You may know that white blood cells are your body’s infection fighters. But if your body makes too much of a type of immune cell called histiocytes, they can cause tumors, lesions, and other tissue damage.
One of these rare disorders -- which resembles some types of cancer -- is called Langerhans cell histiocytosis, or LCH. It most commonly appears in toddlers and very young children, but you can have it as an adult, too.
In about 8 out of 10 people, LCH leads to tumors called granulomas in the skull and in other bones. That can cause pain and swelling, and sometimes it can fracture your arms or legs.
LCH symptoms can range from mild to more serious. Some people are born with it, and the disease eventually goes away on its own. But others have a severe and long-lasting type that affects multiple parts of the body.
Along with your bones, it can affect your:
Skin. Red, scaly bumps in skin folds are common. Infants with LCH can get red, scaly scalps, which is often mistaken for cradle cap, a common skin condition.
Liver. Usually, only severe cases of LCH affect the liver. Your skin might appear jaundiced, or yellow, and your blood can take longer to clot.
Your doctor will know if you have LCH after a tissue biopsy. That’s when a specialist called a pathologist views the sample under a microscope for specific proteins and other markers of the disease.
In addition to the physical exam, your doctors may order other tests based on your symptoms:
- X-rays of your lungs and bones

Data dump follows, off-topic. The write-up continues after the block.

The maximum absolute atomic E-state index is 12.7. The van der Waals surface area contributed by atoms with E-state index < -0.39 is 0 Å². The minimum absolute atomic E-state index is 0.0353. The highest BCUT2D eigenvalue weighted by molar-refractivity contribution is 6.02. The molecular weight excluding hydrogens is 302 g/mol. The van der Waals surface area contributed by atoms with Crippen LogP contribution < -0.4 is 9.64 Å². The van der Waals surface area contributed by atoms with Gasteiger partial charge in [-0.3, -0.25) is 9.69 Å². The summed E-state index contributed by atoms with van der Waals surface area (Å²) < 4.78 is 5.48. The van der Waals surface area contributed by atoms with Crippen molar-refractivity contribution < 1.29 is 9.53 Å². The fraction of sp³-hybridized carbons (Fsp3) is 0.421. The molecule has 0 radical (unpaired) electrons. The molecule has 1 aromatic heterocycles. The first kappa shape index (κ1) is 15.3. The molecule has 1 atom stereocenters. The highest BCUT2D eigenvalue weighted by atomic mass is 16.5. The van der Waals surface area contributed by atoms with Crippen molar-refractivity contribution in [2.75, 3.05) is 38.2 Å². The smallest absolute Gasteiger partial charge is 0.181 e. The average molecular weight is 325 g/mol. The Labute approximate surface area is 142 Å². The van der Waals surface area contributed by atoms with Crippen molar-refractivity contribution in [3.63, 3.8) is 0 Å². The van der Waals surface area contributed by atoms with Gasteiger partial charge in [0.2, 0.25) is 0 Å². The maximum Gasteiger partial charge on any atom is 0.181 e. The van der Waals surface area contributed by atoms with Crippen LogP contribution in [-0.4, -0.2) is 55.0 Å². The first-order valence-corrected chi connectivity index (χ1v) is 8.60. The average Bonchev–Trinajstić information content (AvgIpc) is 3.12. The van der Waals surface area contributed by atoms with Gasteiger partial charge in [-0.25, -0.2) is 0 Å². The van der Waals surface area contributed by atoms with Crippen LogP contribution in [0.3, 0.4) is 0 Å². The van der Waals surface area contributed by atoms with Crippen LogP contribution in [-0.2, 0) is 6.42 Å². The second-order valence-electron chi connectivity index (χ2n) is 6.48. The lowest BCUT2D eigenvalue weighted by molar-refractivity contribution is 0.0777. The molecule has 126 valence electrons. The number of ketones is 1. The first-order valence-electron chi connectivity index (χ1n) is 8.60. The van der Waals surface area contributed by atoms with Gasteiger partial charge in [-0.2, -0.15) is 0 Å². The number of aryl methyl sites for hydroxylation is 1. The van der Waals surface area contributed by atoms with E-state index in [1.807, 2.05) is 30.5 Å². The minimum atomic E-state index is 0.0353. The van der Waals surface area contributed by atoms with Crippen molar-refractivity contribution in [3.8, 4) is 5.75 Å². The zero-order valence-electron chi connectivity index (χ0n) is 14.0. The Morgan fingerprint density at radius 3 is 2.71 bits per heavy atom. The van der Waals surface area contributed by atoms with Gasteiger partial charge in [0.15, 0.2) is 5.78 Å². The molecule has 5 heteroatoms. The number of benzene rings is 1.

- Bone marrow biopsy to look for signs of LCH
- Blood chemistry test to check your kidneys, liver, thyroid, and immune system
- MRIs and PET and CT scans to get detailed images of your body
- Urinalysis to check levels of red and white cells, protein, and sugar in your pee
We don’t know all the reasons why some people get LCH. About half of the people with the disorder have a faulty gene that makes the Langerhans immune cells grow out of control. That genetic mutation happens after birth, which means you usually won’t get LCH from your parents.
Researchers suspect that other things may also play a role:
- Parents who were exposed to environmental toxins, like benzene or wood dust
- Infections as a newborn
- Family history of thyroid disease
As with some types of cancer, doctors sometimes treat LCH with chemotherapy. Many people with the disorder get care from cancer specialists like oncologists and haematologists. But unlike most cancers, limited forms of LCH sometimes spontaneously go away on their own.
Beside chemotherapy, options for treatment include:
- Low-dose radiation to targeted part of the body
- Surgery to remove LCH lesions
- Steroids like prednisone or anti-inflammatory drugs
- Ultraviolet light therapy for skin conditions
- Stem cell transplant
- Bone marrow, liver, or lung transplants in very serious cases
A great majority of people with LCH recover with treatment. If the disease is in your spleen, liver, or bone marrow, it’s called a high-risk LCH. About 80% of people with that type survive.